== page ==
Could Venus be shifting gear?
10 February 2012ESA's Venus Express spacecraft has discovered that our cloud-covered neighbour spins a little slower than previously measured. Peering through the dense atmosphere in the infrared, the orbiter found surface features were not quite where they should be.
These detailed measurements from orbit are helping scientists determine whether Venus has a solid or liquid core, which will help our understanding of the planet's creation and how it evolved.
Earth experiences a similar effect, where it is largely caused by wind and tides. The length of an Earth day can change by roughly a millisecond and depends seasonally with wind patterns and temperatures over the course of a year.
In the 1980s and 1990s, the Venera and Magellan orbiters made radar maps of the surface of Venus, long shrouded in mystery as well as a dense, crushing and poisonous atmosphere. These maps gave us our first detailed global view of this unique and hostile world.
Over its four-year mission, Magellan was able to watch features rotate under the spacecraft, allowing scientists to determine the length of the day on Venus as being equal to 243.0185 Earth days.
However, surface features seen by Venus Express some 16 years later could only be lined up with those observed by Magellan if the length of the Venus day is on average 6.5 minutes longer than Magellan measured.
Scientists, including Özgur Karatekin of the Royal Observatory of Belgium, looked at the possibility of short-term random variations in the length of a Venus day, but concluded these should average themselves out over longer timescales.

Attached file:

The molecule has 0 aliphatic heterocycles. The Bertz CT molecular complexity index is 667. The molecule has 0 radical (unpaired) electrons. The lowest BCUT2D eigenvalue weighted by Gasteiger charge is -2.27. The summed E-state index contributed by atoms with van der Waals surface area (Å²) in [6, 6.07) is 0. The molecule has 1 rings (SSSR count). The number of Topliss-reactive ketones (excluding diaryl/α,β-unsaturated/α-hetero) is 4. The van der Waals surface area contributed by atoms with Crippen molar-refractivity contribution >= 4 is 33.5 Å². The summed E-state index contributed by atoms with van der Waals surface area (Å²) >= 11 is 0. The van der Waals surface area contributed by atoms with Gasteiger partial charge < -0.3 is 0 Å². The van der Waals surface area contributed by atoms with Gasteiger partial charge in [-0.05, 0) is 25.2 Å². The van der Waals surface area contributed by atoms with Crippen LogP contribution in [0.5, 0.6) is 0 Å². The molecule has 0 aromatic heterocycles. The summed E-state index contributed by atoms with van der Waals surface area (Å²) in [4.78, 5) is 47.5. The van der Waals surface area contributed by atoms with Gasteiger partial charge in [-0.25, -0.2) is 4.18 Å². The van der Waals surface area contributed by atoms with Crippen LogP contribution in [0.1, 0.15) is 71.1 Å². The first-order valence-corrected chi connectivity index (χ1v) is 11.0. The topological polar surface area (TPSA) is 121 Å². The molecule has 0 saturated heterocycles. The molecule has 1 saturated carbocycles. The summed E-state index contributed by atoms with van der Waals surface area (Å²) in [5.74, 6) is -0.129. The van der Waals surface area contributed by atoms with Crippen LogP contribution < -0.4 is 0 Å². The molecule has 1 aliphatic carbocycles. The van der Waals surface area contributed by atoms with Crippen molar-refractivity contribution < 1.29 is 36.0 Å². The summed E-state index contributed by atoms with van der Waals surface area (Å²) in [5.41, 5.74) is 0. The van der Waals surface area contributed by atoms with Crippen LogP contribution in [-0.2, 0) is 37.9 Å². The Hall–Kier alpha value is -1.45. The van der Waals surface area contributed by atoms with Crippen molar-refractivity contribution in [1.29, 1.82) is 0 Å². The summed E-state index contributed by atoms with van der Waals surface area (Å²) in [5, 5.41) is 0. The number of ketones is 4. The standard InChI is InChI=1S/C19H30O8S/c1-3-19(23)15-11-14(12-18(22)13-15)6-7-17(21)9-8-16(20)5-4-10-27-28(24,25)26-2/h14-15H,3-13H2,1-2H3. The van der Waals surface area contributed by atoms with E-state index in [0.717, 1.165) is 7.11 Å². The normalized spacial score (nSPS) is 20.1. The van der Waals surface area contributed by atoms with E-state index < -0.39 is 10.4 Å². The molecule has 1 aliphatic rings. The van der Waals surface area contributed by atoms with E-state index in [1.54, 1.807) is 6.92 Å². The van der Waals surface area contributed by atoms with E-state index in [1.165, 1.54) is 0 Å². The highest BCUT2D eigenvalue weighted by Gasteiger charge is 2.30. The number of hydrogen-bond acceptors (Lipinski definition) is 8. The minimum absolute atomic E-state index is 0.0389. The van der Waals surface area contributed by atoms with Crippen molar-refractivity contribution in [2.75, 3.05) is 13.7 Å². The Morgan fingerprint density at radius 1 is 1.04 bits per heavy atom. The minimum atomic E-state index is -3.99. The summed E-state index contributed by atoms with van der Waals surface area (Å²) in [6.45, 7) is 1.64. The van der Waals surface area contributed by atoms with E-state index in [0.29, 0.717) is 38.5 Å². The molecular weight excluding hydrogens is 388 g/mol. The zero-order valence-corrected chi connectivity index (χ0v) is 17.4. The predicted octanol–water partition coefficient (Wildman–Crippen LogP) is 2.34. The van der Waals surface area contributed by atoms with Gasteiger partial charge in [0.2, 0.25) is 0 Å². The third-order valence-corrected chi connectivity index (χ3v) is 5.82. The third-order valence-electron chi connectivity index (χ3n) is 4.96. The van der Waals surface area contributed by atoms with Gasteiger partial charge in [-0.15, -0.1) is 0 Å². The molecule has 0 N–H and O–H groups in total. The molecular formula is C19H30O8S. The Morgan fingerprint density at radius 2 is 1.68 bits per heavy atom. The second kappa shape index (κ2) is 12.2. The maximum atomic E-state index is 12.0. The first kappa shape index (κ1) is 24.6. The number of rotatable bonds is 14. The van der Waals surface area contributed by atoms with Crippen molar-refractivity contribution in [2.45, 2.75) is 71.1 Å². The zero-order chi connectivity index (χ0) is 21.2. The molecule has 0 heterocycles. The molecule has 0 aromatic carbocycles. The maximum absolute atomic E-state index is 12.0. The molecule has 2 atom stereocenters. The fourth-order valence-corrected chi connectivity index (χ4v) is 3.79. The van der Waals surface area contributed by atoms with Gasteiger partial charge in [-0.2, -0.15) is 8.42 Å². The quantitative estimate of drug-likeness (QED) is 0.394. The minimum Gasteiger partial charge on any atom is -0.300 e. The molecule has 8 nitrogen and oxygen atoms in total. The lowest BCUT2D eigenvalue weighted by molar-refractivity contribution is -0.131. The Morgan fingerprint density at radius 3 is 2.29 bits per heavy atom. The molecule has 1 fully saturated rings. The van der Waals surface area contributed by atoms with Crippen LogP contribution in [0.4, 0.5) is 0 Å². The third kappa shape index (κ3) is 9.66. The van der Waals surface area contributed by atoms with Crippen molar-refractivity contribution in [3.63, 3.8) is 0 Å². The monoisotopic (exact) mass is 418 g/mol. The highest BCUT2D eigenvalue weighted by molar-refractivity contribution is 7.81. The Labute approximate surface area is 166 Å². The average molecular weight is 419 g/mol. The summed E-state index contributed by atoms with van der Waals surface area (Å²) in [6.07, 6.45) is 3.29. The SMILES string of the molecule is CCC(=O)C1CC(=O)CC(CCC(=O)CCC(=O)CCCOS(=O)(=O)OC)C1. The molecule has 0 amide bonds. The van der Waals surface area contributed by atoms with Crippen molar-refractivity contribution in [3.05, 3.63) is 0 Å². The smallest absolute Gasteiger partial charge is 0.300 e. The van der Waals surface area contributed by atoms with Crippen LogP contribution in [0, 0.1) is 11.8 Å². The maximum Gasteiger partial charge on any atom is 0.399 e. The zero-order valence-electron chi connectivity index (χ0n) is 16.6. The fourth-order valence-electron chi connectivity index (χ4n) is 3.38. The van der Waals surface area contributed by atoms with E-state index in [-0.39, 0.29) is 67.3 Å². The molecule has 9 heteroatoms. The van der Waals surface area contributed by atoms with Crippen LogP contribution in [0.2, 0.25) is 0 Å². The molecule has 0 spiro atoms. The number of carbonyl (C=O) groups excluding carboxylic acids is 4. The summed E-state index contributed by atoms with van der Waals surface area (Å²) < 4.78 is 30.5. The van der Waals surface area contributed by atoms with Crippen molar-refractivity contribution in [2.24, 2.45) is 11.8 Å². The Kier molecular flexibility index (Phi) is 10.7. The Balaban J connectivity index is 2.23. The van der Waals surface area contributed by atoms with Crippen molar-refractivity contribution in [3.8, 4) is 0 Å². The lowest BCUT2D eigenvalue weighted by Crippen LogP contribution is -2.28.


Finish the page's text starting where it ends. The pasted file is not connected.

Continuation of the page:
On the other hand, other recent atmospheric models have shown that the planet could have weather cycles stretching over decades, which could lead to equally long-term changes in the rotation period. Other effects could also be at work, including exchanges of angular momentum between Venus and the Earth when the two planets are relatively close to each other.
"An accurate value for Venus' rotation rate will help in planning future missions, because precise information will be needed to select potential landing sites," noted Håkan Svedhem, ESA's Venus Express project scientist.
While further study is needed, it's clear that Venus Express is penetrating far deeper into the mysteries of this enigmatic planet then anyone dreamed.
Notes for Editors
"Atmospheric angular momentum variations of Earth, Mars and Venus at seasonal time scales," O. Karatekin, et al., Planetary and Space Science 59 (2011) 923-933
"Rotation period of Venus estimated from Venus Express VIRTIS images and Magellan altimetry," N.T. Mueller, et al., Icarus 217(2), 474-483
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(This article was originally published on ESA's Space Science Portal.)